Washington: After scanning the aisles at the local Patel Brothers, Apna Bazaar, Lotte Plaza and other South Asian grocery stores across US for Sona Massori, a staple rice relished by her mother in law and son, Aruna was relieved not to have returned home empty handed but with a bag of rice.

“I visited almost 10 plus stores. I started looking for a bag of Sona Massori at 9 am and it wasn't until 4 pm that I could finally lay my hands on a bag of rice at triple its usual price,” Aruna told ANI.

Some like Aruna across the US managed to bring home rice bags while several others reported purchase restrictions and price gouging after top exporter, India, banned a large chunk of shipments, adding to stresses on global food markets that have already been roiled by bad weather and the worsening Russia-Ukraine conflict.

In a reminder of the baby formula shortage in the US post the Covid-19 pandemic and the Ukraine war, India's new ban on non-basmati white rice imports is being felt in mostly cities that are home to a sizeable Indian diaspora.

India said the ban, enforced on Thursday evening, would “ensure adequate availability of non-basmati white rice in the Indian market” and lead to lowering of prices for domestic consumers.

However, fallout of the rice ban is being felt in the big-box warehouses in the US as well. Sapna Foods in Maryland, which usually caters to more than a hundred plus retail stores and restaurants in the DC, Maryland and Virginia or DMV area, is now drawing bulk demand from neighbouring states such as New Jersey and others.

Tarun Sardana, the wholesale seller near Baltimore, told ANI in an interview Tuesday, July 25, that there was an immediate increase in the demand for rice once word of the ban spread on Thursday of last week.

“We have been getting a lot of extra calls for specific rice — the Sona Massori. The demand on the weekend was even more. By Monday morning, everybody was just trying to source as much South Indian rice as possible from warehouses such as ours,” Sardana told ANI.

Sardana added that he stocks several different brands of rice in his warehouse, mostly from India, but the majority of what he sells is basmati rice, a premium-grade rice that is not included in the export ban.

However, that hasn't stopped customers from trying to buy up every grain they can, of basmati and varieties included in the ban, just in case, he said.

At the storage centre as Sardana took stock of the pallets piled with rice bags that are ready to hit the retail shelves, the second generation entrepreneur agreed that reports of panic-buying are flooding social media, setting off alarm bells.

“I did see some videos on social media myself and speaking from my experience, there has never been such extreme chaos in our local stores,” Sardana told ANI.

Sardana did acknowledge that the current situation has unfortunately led to major rice companies adjusting their prices, resulting in price gouging. "Wholesalers like myself and rice companies are simply overwhelmed with the demand at this time. So, prices are unfortunately up and about 100%, which is double at this time,” Sardara added.

India has taken this extraordinary step in order to ensure domestic supply, and bring down prices, which have soared due to excess rains and drought in rice-producing regions. According to government data, the domestic price of non-basmati rice has increased by almost 10 per cent this month.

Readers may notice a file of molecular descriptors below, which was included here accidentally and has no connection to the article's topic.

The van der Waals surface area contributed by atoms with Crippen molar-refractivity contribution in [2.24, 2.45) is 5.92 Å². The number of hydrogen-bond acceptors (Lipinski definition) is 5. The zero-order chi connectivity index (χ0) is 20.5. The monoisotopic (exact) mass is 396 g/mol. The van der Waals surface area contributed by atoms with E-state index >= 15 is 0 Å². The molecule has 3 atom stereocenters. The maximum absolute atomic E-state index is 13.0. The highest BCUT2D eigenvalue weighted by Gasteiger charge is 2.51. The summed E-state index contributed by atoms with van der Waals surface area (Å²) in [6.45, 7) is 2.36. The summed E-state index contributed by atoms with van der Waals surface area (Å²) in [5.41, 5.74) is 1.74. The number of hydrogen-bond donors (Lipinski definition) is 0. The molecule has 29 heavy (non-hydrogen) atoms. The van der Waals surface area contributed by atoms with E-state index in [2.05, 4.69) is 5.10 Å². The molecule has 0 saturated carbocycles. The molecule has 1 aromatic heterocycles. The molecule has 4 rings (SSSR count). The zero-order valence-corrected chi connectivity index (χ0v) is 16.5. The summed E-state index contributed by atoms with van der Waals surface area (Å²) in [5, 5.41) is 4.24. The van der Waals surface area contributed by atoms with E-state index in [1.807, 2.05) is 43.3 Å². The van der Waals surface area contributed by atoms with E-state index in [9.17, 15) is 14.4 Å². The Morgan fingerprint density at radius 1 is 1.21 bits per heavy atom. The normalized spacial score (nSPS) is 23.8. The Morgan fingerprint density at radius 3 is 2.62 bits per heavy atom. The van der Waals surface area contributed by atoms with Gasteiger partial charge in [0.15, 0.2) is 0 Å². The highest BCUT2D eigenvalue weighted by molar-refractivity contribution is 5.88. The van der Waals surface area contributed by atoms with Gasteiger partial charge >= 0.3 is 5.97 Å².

In September, last year, a metric tonne of non-basmati rice in India cost about USD 330 US. People in India are paying 11.5 per cent more for rice than a year ago, according to the Union Ministry of Consumer Affairs, Food and Public Distribution.

Veena Mehrotra, an Indian restauranter in the DMV (District of Columbia, Maryland, and Virginia) area said the supply of basmati may also be strained in the days ahead. The Washington metropolitan area is also sometimes referred to as the National Capital Region or colloquially as the DMV area.

“The government did not move to ban exports of basmati rice as it is a more premium product. Local concern is on the other staple varieties such as Sona Masoori, which is why the government used the dramatic step of halting exports. Bans are easy to explain to the public. We're not selling food abroad but are catering to the needs of consumers back home. This always works, especially before elections,” Veena said.

Reports suggest India's ban could raise fears of further increases in global food prices just days after wheat and corn prices soared following Russia’s termination of a key grain deal.

“This is just another example of India playing games with global food security, citing concerns over domestic supplies despite tens of millions of metric tons in government stocks in addition to what’s stored privately,” said Bobby Hanks, a Louisiana rice miller and chair of the USA Rice International Trade Policy Committee, adding, “With this action, India can quickly build more stocks that they’ll eventually dump back on the world market at dirt cheap prices and continue this cycle again.”

Kirk Satterfield, Mississippi rice farmer and chair of USA Rice, also weighed in on the development, saying, “Enough is enough, USA Rice is calling on the Biden Administration to see this political stunt for what it is and act to quickly initiate a case against India at the WTO through a formal request for consultations.”